Chilcott writes choral and orchestral pieces, but he loves to write music with words, as poetry is another passion of is. He started off as a composer when he was eight years old and went away to choir school and sang every day in a college chapel in Cambridge. He wanted to write the kind of music he sang. Much later, at around 40, he began writing music for upper voices, mainly for young singers. He explains: “I think that the freedom of composing gave me energy which is reflected in quite a lot of the music I have written for upper voices and that has been very important for my work”. As to his inspiration for music writing Chilcott admits the piano played an important role: “I learned the first movement of the Sonatine by Maurice Ravel on the piano and also the second piano prelude by George Gershwin and I thought, I want to write music like that!” It is almost impossible for him to decide which of his composition he likes best. In a way, they reflect his life as it was when he wrote each piece, and this can be both good and bad. However, the work he is most proud of is his large setting of the St John Passion, written in 2014.
One’s private life is always mirrored in human’s creations. Chilcott explains that when you are a musician it is very hard to switch off from music. When he is writing a piece, he thinks about it all the time, so it becomes very much a part of his private and family world. “I love children, I have five of them, and I have always had a childish mind! I also like communicating, and I think all these things are reflected in my works.”
“Music is a thing of great beauty that needs to be learned and loved”
Both the performers and the listeners are always effected by music. That is why he likes live events best and believes that the link between singers and audience is very important. One of the great things about performing is to try and make this connection, as music is so important in our lives. It is a thing of great beauty that needs to be learned and loved. He believes young people have today so many choices when it comes to music – the important thing is to identify with the kind of music you love and work at it.
God of the Open Air: “I wanted it to be positive and honest.”
Chilcott admits he was thrilled to discover he would be writing a piece for St. Stanislav Girls’ Choir! “I love the sound and energy of a choir like yours”. In the first place, he was looking for a piece that had a good message bursting with energy. He ended up finding this in a poem by Henry Van Dyke (1852-1933), an American author, educator and clergyman. God of the Open Air is a setting of a part of that poem. It took him around a week to write the song. “Normally I think about the piece for a long time and the writing of it then happens quite quickly.” The asymmetric quality of 7 and 5 in a bar pattern appeals to him as when they are quick they can have a pressing urgent feel, which he likes.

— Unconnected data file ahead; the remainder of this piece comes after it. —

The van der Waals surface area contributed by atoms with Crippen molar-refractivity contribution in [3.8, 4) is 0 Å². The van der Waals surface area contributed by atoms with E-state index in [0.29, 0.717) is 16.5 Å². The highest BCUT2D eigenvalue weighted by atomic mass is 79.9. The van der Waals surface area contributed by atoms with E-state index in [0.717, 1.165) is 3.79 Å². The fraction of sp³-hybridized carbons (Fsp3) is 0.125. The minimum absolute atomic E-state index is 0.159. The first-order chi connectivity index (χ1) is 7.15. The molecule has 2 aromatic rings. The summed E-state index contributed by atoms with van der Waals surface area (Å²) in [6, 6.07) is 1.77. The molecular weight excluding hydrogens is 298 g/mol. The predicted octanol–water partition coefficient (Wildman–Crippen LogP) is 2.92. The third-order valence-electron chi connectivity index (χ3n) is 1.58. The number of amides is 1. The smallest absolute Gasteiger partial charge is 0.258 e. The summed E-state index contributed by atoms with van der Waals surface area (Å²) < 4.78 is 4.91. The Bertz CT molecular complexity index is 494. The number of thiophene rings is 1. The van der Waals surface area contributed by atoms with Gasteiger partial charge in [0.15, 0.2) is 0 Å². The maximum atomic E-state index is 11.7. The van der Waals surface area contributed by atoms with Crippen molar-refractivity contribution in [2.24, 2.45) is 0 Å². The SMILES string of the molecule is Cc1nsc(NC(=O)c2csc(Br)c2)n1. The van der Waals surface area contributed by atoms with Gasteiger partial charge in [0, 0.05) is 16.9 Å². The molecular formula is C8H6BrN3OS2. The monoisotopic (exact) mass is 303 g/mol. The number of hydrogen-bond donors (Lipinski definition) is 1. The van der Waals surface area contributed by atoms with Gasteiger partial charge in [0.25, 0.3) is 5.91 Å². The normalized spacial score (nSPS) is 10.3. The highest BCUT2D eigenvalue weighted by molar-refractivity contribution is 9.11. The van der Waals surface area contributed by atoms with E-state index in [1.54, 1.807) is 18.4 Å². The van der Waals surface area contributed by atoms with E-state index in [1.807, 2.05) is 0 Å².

First impressions after having listened to the interpretation of his song? “I was thrilled to hear that you sang it much as I imagined it. That is always very touching, because it gives me the feeling that even though I have never met you, we have together managed to make a connection. It is a beautiful connection, because my idea becomes something that you identify with and make your own. That is one of the many magical things that music can do. Thank you!”
Girls’ questions answered in brief:
Did your parents always encourage you to work with music? “They were not musical, but they encouraged my love of music for which I am very grateful.”
Do you sing yourself? “I used to be a singer. I sang for 12 years till 1997 with an English group called The Kings Singers.”
Who is your favourite composer and why? “That’s a very difficult one! I love many composers, the English Renaissance composer Thomas Tallis, and the Hungarian composer Gyorgy Ligeti. In addition, I love Rachmaninov (particularly the 3rd Symphony and the Symphonic Dances,) and I also love the Austrian composer Gustav Mahler. I also love Brahms!”
If music were colour, which one would it be? Why? “Different ones, probably blue, but also yellow, which is my favourite colour!”